Online Incivility in the 2020 Congressional Elections

Published date01 June 2022
Date01 June 2022
Subject MatterMini-Symposium: America in the 2020 Elections
Mini-Symposium: America in the 2020 Elections
Political Research Quarterly
2022, Vol. 75(2) 512526
© The Author(s) 2022
Article reuse guidelines:
DOI: 10.1177/10659129221078863
Online Incivility in the 2020 Congressional
Michael Heseltine
and Spencer Dorsey
This paper explores the prevalence and correlates of political incivility among Congressional candidates in the 2020
election cycle, focusing specif‌ically on which types of candidates were most likely to use uncivil language in their online
communications and the self-reinforcing nature of incivility between candidates. Based on a comprehensive analysis of
more than two million tweets sent by major party candidates in the 2020 House and Sen ate races, we conclude that
several individual and electoral factors were inf‌luential in driving candidate incivility. Specif‌ically, Republicans, challengers,
and candidates in less competitive races were more likely to use uncivil rhetoric. Women , racial minorities, and
candidates running in open seat races were less prone to incivility. We also f‌ind that incivility begets incivility, with
candidates whose opponents used higher rates of incivility also being more likely to use incivility themselves. Uncivil
tweets were also found to generate signif‌icantly more likes and retweets, suggesting that incivility is a viable means of
driving engagement for candidates. These results shed light on the factors behind incivility among political elites, as well as
highlight the feedback effects which contribute to a self-reinforcing rise in political incivility.
incivility, congress, Twitter, elections, 2020
On the night of 3 November 2020, as votes were being
tallied and winners called in the 2020 Congressional and
Senate races, Madison Cawthorne, Congressman-elect for
North Carolinas11
Congressional district, taunted his
opponents online by tweeting Cry more, lib.A week
earlier, both Cawthorne and his opponent, Moe Davis,
engaged in a heated exchange on Twitter, with Davis
calling his opponent a dolt and each referring to the other
as a simp.
Separately, f‌ive weeks earlier, in reaction to
the much bemoaned f‌irst Presidential debate, Senator Ed
Markey tweeted simply Donald Trump is racist scum.
Clearly, not all Congressional candidates felt bound by
standard norms of civility in the 2020 elections, and many
were more than happy to use the immediacy of online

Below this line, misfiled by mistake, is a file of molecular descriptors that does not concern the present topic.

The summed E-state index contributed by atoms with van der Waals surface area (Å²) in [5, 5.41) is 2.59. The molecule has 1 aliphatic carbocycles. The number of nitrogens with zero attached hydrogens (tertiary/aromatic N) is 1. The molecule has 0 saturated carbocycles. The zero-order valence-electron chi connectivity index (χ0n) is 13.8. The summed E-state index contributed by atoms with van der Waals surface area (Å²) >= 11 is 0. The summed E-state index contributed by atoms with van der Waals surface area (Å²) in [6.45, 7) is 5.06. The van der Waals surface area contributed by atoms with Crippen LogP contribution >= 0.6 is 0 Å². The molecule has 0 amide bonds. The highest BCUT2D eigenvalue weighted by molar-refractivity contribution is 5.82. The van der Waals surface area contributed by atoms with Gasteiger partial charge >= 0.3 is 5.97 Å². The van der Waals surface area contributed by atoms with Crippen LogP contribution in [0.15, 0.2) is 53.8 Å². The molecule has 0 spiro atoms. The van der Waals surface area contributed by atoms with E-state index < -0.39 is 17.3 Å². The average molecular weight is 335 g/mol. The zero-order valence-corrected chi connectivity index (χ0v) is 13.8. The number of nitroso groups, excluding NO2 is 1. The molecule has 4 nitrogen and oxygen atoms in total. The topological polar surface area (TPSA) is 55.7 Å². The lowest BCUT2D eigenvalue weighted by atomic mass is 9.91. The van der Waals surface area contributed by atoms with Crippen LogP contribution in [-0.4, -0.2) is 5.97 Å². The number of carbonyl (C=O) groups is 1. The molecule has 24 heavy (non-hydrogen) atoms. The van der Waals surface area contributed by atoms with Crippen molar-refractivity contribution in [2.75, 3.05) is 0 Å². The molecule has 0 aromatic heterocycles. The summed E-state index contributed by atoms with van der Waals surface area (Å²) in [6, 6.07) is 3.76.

platforms to send out pithy, uncivil soundbites in real
time. Indeed, the 2020 Congressional elections were
concurrently the most online and the most uncivil elec-
tions in the social media era (see Figure 1), both in terms
of the number of tweets sent by candidates and the per-
centage of tweets that used incivility.
This approach ref‌lects a growing trend toward inci-
vility in political communications in recent years (Sydnor
2019), with online platforms being a particularly fertile
breeding ground for uncivil rhetoric (Groshek and Cutino
2016;Oz, Zeng, and Chen 2018), both from the mass
public (Jaidka, Zhou, and Lelkes 2019;Theocharis et al.
2016) and from political elites (Berry and Sobieraj 2013;
Herbst 2010). In particular, the rise of Donald Trump into
the political arena has led to an increased acceptance of
negative and prejudiced rhetoric in the mass public
(Newman et al. 2021;Schaffner 2020), further legiti-
mizing negativity and incivility as acceptable political
This use and acceptance of incivility has had major
implications for both the day-to-day operations of Con-
gress as well as for wider political discourse. Even in the
contemporary Congress, bipartisan cooperation is still key
for successful and effective lawmaking (Curry and Lee
2020). Yet rising levels of incivility and animosity be-
tween congressional elites continues to sever social ties
American University, Washington, DC, USA
Duke University, Durham, NC, USA
Corresponding Author:
Michael Heseltine, American University, 1600 Massachusetts Ave.,
Washington, DC 20016-8007, USA.

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